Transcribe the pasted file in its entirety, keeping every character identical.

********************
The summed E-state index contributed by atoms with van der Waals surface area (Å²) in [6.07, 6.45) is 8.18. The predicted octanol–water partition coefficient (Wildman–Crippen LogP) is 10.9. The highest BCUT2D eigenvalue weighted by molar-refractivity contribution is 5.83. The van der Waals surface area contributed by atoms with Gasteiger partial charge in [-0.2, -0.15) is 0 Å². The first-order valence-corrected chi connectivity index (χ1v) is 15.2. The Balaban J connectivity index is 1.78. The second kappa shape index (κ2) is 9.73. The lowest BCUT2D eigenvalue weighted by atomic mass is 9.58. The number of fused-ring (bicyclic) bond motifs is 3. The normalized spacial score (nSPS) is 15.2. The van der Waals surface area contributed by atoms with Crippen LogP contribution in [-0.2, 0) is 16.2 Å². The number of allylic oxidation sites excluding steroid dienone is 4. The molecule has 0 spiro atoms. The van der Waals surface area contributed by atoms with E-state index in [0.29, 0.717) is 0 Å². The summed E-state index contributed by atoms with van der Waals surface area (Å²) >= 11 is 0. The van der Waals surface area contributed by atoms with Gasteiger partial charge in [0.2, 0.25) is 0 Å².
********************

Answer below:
The summed E-state index contributed by atoms with van der Waals surface area (Å²) in [6.07, 6.45) is 8.18. The predicted octanol–water partition coefficient (Wildman–Crippen LogP) is 10.9. The highest BCUT2D eigenvalue weighted by molar-refractivity contribution is 5.83. The van der Waals surface area contributed by atoms with Gasteiger partial charge in [-0.2, -0.15) is 0 Å². The first-order valence-corrected chi connectivity index (χ1v) is 15.2. The Balaban J connectivity index is 1.78. The second kappa shape index (κ2) is 9.73. The lowest BCUT2D eigenvalue weighted by atomic mass is 9.58. The number of fused-ring (bicyclic) bond motifs is 3. The normalized spacial score (nSPS) is 15.2. The van der Waals surface area contributed by atoms with Crippen LogP contribution in [-0.2, 0) is 16.2 Å². The number of allylic oxidation sites excluding steroid dienone is 4. The molecule has 0 spiro atoms. The van der Waals surface area contributed by atoms with E-state index in [0.29, 0.717) is 0 Å². The summed E-state index contributed by atoms with van der Waals surface area (Å²) >= 11 is 0. The van der Waals surface area contributed by atoms with Gasteiger partial charge in [0.2, 0.25) is 0 Å².